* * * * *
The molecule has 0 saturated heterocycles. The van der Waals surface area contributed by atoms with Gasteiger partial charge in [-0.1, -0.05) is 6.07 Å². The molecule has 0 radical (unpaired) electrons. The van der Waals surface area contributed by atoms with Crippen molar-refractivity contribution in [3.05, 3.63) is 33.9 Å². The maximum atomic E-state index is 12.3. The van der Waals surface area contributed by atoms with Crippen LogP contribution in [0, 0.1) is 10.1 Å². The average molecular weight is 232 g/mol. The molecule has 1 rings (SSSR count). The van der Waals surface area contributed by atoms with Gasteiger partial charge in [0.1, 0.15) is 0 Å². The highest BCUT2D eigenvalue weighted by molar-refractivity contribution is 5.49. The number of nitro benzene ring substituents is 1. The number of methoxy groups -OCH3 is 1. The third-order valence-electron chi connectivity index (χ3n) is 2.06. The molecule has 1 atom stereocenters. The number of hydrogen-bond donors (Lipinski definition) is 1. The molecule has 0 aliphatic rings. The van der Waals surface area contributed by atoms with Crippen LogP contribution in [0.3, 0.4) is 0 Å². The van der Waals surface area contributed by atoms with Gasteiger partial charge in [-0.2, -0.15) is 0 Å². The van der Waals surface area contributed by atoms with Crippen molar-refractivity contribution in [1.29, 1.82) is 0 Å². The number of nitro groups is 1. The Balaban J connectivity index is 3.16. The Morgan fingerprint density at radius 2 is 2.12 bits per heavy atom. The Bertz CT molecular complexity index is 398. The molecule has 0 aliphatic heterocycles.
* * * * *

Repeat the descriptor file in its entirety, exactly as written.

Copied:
The molecule has 0 saturated heterocycles. The van der Waals surface area contributed by atoms with Gasteiger partial charge in [-0.1, -0.05) is 6.07 Å². The molecule has 0 radical (unpaired) electrons. The van der Waals surface area contributed by atoms with Crippen molar-refractivity contribution in [3.05, 3.63) is 33.9 Å². The maximum atomic E-state index is 12.3. The van der Waals surface area contributed by atoms with Crippen LogP contribution in [0, 0.1) is 10.1 Å². The average molecular weight is 232 g/mol. The molecule has 1 rings (SSSR count). The van der Waals surface area contributed by atoms with Gasteiger partial charge in [0.1, 0.15) is 0 Å². The highest BCUT2D eigenvalue weighted by molar-refractivity contribution is 5.49. The number of nitro benzene ring substituents is 1. The number of methoxy groups -OCH3 is 1. The third-order valence-electron chi connectivity index (χ3n) is 2.06. The molecule has 1 atom stereocenters. The number of hydrogen-bond donors (Lipinski definition) is 1. The molecule has 0 aliphatic rings. The van der Waals surface area contributed by atoms with Crippen LogP contribution in [0.3, 0.4) is 0 Å². The van der Waals surface area contributed by atoms with Gasteiger partial charge in [-0.2, -0.15) is 0 Å². The van der Waals surface area contributed by atoms with Crippen molar-refractivity contribution in [1.29, 1.82) is 0 Å². The number of nitro groups is 1. The Balaban J connectivity index is 3.16. The Morgan fingerprint density at radius 2 is 2.12 bits per heavy atom. The Bertz CT molecular complexity index is 398. The molecule has 0 aliphatic heterocycles.